Jet Assisted Take-Of 
1995 Darwin Awards Winner
Confirmed Bogus by Darwin

The Arizona Highway Patrol were mystified when they came upon a pile of smoldering wreckage embedded in the side of a cliff rising above the road at the apex of a curve. The metal debris resembled the site of an airplane crash, but it turned out to be the vaporized remains of an automobile. The make of the vehicle was unidentifiable at the scene.

The folks in the lab finally figured out what it was, and pieced together the events that led up to its demise.

It seems that a former Air Force sergeant had somehow got hold of a JATO (Jet Assisted Take-Off) unit. JATO units are solid fuel rockets used to give heavy military transport airplanes an extra push for take-off from short airfields.

Dried desert lakebeds are the location of choice for breaking the world ground vehicle speed record. The sergeant took the JATO unit into the Arizona desert and found a long, straight stretch of road. He attached the JATO unit to his car, jumped in, accelerated to a high speed, and fired off the rocket.

The facts, as best as could be determined, are as follows:

The operator was driving a 1967 Chevy Impala. He ignited the JATO unit approximately 3.9 miles from the crash site. This was established by the location of a prominently scorched and melted strip of asphalt. The vehicle quickly reached a speed of between 250 and 300 mph and continued at that speed, under full power, for an additional 20-25 seconds. The soon-to-be pilot experienced G-forces usually reserved for dog-fighting F-14 jocks under full afterburners.

The Chevy remained on the straight highway for approximately 2.6 miles (15-20 seconds) before the driver applied the brakes, completely melting them, blowing the tires, and leaving thick rubber marks on the road surface. The vehicle then became airborne for an additional 1.3 miles, impacted the cliff face at a height of 125 feet, and left a blackened crater 3 feet deep in the rock.

Most of the driver's remains were not recovered; however, small fragments of bone, teeth, and hair were extracted from the crater, and fingernail and bone shards were removed from a piece of debris believed to be a portion of the steering wheel.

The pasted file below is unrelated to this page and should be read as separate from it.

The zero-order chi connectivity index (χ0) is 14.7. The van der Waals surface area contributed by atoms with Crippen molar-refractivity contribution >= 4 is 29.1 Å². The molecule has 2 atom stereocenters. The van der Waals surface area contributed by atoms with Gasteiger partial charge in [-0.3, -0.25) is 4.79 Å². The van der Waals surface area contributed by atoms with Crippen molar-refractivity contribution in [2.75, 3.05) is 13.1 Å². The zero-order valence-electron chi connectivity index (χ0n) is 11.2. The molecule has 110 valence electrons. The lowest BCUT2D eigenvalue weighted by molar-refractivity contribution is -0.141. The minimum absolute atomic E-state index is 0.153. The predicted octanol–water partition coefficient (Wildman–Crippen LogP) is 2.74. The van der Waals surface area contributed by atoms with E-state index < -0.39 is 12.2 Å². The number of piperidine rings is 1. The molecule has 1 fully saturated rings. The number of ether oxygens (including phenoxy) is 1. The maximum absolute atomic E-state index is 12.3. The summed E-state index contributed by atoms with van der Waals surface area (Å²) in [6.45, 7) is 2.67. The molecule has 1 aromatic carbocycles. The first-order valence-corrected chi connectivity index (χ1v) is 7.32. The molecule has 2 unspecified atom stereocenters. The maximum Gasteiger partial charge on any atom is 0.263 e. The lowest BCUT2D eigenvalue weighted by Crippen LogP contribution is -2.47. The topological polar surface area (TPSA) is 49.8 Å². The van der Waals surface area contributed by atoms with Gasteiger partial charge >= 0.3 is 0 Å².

Ironically a still-legible bumper sticker was found, reading
"How do you like my driving? Dial 1-800-EAT-SHIT."

This is a very old spoof from the early 1970's at the latest.




The recent discovery of coal (black, fossilized plant remains) in a number of places offers an interesting alternative to the production of power from fission. Some of the places where coal has been found show indeed signs of previous exploitation by prehistoric men who, however, probably used it for jewels and to blacken their faces at religious ceremonies. The power potentials depend on the fact that coal can be readily oxidized, with the production of a high temperature and an energy of about 0.0000001 megawatt days per gram. That is, of course, very little, but large amounts of coal (perhaps millions of tons) appear to be available. The chief advantage is that the critical amount is very much smaller for coal than for any fissile material. Fission plants become, as is well known, uneconomical below 50 megawatts, and a coal driven plant may be competitive for small communities (such as small islands) with small power requirements.


The main problem is to achieve free, yet controlled, access of oxygen to the fuel elements. The kinetics of the coal-oxygen reaction are much more complicated than fission kinetics, and not yet completely understood. A differential equation, which approximates the behaviour of the reaction, has been set up, but its solution is possible only in the simplest cases. It is therefore proposed to make the reaction vessel in the form of a cylinder with perforated walls to allow the combustion gases to escape. A concentric inner cylinder, also perforated, serves to introduce the oxygen while the fuel elements are placed between the two cylinders. The necessary presence of end plates poses a difficult but not insoluble mathematical problem.


It is likely that these will be easier to manufacture than in the case of fission reactors. Canning is unnecessary and indeed undesirable since it would make it impossible for the oxygen to gain access to the fuel. Various lattices have been calculated, and it appears that the simples of all - a close packing of equal spheres - is likely to be satisfactory. Computations are in progress to determine the optimum size of the spheres and the required tolerances. Coal is soft and easy to machine; so the manufacture of the spheres should present no major problem.